Here’s a response to Café Hayek commenter William Swiggart:
Commenting on a recent post at Café Hayek you write that “Globalization can have the effect of moving entire industries out of America depriving citizens of the experience of making things and making the United States more vulnerable in the event of a conflict.”
I don’t deny the possibility. (In theory, a great many things are possible.) But I also believe that using this possibility to justify protectionism is more likely to weaken, rather than to strengthen, U.S. national defense.
First, resources tied up in protected industries are not available for use in new industries. How can anyone be sure that the older, protected industries are more vital for national defense than would be the newer industries that, because of protectionism, never arise? Would U.S. national defense today be stronger had Uncle Sam protected telegraphy, wired telephony, and typewriter manufacturers from competition? After all, the U.S. military once relied heavily on these (and other) now-defunct or dying technologies.
Don’t forget that, in a market-oriented country, whenever particular industries die or decline – whether because of trade, innovation, or simply changes in consumer tastes – other industries are born or grow.
Second, protecting an industry is likely to make it less innovative and less efficient. Shielded from competition, that industry’s incentives to improve the quality of its outputs and to produce those outputs as efficiently as possible shrivel. If that industry truly is vital to national defense, such self-inflicted debilitation is dangerous.
Third, each time protection is granted on national-security grounds, the executives of all firms get heightened incentives to dash off to DC to portray themselves as vital to national security. Economic growth is thereby reduced as business executives spend less time competing to build better mousetraps and more time pleading for government favors.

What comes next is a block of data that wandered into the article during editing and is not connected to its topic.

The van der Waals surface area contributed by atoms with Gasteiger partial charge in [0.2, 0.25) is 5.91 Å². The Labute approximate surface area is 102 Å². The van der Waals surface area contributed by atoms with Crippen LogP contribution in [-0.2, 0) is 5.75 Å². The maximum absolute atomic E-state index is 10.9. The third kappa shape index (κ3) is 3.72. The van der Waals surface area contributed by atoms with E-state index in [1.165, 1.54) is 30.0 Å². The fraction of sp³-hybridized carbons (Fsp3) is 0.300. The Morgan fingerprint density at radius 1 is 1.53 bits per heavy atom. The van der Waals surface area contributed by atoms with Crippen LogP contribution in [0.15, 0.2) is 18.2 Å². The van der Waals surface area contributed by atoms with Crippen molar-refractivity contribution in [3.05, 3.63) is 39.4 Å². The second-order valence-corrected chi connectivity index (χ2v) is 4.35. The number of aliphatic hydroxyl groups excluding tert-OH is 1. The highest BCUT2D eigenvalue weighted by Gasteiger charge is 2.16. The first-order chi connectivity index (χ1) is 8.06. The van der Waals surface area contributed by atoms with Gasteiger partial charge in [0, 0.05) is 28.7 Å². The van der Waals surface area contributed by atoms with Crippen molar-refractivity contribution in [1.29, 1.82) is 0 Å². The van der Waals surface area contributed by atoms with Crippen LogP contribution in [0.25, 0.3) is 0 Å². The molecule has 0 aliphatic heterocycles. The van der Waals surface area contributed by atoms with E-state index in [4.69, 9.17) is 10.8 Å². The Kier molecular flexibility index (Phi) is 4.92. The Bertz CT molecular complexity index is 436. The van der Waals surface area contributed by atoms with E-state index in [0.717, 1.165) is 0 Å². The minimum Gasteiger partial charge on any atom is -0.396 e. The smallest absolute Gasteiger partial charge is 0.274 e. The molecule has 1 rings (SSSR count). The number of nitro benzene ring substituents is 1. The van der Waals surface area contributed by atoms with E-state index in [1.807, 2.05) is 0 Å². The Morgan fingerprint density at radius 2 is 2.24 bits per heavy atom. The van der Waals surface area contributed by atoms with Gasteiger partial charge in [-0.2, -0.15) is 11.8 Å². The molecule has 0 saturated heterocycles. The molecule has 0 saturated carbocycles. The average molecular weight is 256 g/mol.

Fourth, when trade makes us more dependent on foreigners for goods and services used in our national defense, it very likely makes foreigners more dependent on us for goods and services used in their national defense. And because America is among the world’s most technologically advanced economies, it’s probable that foreigners’ dependence on our exports more than offsets whatever national-security risks are created by our dependence on their exports.
Fifth, globalization itself reduces the prospects of war. To the extent that we Americans depend for our prosperity on trade with the Chinese, the Chinese depend for their prosperity on trade with us. This mutual dependence diminishes both our and the Chinese people’s incentives to blast each other to smithereens, for to unleash such blasting would be to wreck a source of economic gain. Protectionism – even when done on legitimate national-security grounds – reduces the size and extent of the economic ties that connect us with foreigners, and, thus increases the prospects of a hot war.
Sadly, almost none of the attempts to use national security as a justification for protectionism evince the slightest awareness of the above facts.
Donald J. Boudreaux
Professor of Economics
Martha and Nelson Getchell Chair for the Study of Free Market Capitalism at the Mercatus Center
George Mason University
Fairfax, VA 22030